A Primer on Covered Straddle Options
05/24/2013 8:00 am EST
This strategy, which offers an alternative to the covered call option, involves a bit more potential upside and downside, writes Justin Kuepper of ETFdb.com.
Exchange-traded funds (ETFs) provide investors with a great way to invest in a wide variety of assets and reach even the most obscure corners of the market. Stock options can help improve upon these strategies by better controlling risks to reward profiles, making them an invaluable tool for any ETF investor. In this article, we’ll take a look at the covered straddle strategy and how it can be used to generate a profit from an existing long position or to enter into a new one.
The covered straddle strategy is very similar to the covered call strategy, which many investors employ to generate income from an existing long position. While the covered call simply involves writing one call option for every 100 shares owned, the covered straddle involves writing one call option and one put option for every 100 shares owned. The resulting “straddle” effectively increases the magnitude compared to the usual covered call strategy.
Who Is the Covered Straddle Strategy Right For?
The covered straddle strategy is considered to be a bullish options strategy, since there’s unlimited downside potential. But by writing a call option, the strategy has limited profit potential, suggesting that investors shouldn’t be overly bullish in the stock. The options themselves gain value over time due to time decay and increase in price with any increase in volatility, but the strategy’s upside is limited to the option strike prices.
Some investors use the strategy as a means to acquire stock, by purchasing only half the amount of stock that they’d eventually like to own. For example, suppose that an investor wants to own 200 shares of SPY; the investor would purchase 100 shares now, enter into the covered straddle, and then wait. At expiration, the investor will either realize a profit and have their 100 shares called away or own the 200 shares for an average price that’s less than the original 100 shares.
What Are the Risks/Rewards?
The covered straddle has a well-defined upside that’s limited to the call option strike price, but unlimited downside due to the long exposure. Unlike covered calls, covered straddles have additional downside associated with writing a put option, guaranteeing someone else the right to sell their stock at a certain price and time. As a result, this naked put means an investor could end up owning 200 shares at the original higher strike price.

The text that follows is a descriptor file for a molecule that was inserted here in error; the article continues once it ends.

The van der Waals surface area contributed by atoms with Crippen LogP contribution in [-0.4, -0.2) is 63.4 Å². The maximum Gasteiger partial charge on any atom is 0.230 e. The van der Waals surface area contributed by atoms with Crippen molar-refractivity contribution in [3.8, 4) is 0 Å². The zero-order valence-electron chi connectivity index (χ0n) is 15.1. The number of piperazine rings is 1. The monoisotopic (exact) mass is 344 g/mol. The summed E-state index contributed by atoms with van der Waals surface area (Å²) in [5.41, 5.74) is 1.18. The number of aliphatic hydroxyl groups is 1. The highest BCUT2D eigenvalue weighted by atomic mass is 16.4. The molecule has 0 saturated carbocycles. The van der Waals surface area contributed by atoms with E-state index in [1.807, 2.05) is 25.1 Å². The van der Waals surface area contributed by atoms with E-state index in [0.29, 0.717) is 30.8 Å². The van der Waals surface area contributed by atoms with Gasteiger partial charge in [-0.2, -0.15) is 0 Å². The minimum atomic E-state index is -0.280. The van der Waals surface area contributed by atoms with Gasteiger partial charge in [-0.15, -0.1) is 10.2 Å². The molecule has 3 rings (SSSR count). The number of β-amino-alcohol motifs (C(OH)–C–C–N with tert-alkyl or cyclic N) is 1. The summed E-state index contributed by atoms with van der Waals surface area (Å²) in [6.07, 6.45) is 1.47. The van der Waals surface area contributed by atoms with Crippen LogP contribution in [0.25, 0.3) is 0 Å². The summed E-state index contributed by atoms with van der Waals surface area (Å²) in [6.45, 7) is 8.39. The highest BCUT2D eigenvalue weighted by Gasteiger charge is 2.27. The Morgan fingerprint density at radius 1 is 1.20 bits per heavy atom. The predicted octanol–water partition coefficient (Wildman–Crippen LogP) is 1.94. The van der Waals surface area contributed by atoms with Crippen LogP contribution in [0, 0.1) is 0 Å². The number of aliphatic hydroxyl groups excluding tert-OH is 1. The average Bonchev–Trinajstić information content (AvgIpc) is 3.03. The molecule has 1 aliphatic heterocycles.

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The maximum profit and loss are as follows:
Maximum profitis achieved when the price of the underlying ETF is greater than or equal to the strike price of the written call option. The profit itself is equal to the strike price of the written call option plus net premiums received, minus the purchase price of the underlying stock and any commissions paid to brokerages.
Maximum loss occurs when the price of the underlying ETF is less than the purchase price of the underlying stock, since the investor is left owning not only the original stock at a loss, but an additional 100 shares from the written put option at its strike price.
Breakeven is equal to the purchase price of the underlying ETF, plus the strike price of the written put option, minus the net premiums received, all divided by two.
How to Use a Covered Straddle Strategy
The covered straddle strategy is relatively straightforward to implement, but let’s take a look at a quick example to demonstrate its dynamics. Suppose that you’d like to own 200 shares of SPY by next month, but want to minimize your cash outlay and use a little leverage. So, you decide to purchase 100 shares of SPY at 155.00 and create a covered straddle by writing one at-the-money 155 May ’13 call for $2.77 and one at-the-money 155 May ’13 put for $3.25.
The resulting option diagram looks something like this:
Some potential scenarios would include:
The Bottom Line
Covered straddles offer ETF investors an alternative to the covered call option that involves a bit more potential upside and downside. Many investors utilize covered straddles when looking to enter a stock position, since it provides the added benefit of premiums collected. Simply purchase half of the amount of stock desired, enter into the position, and then you’ll eventually own either the full position at expiration or walk away collecting the premiums.
By Justin Kuepper, Contributor, ETFdb.com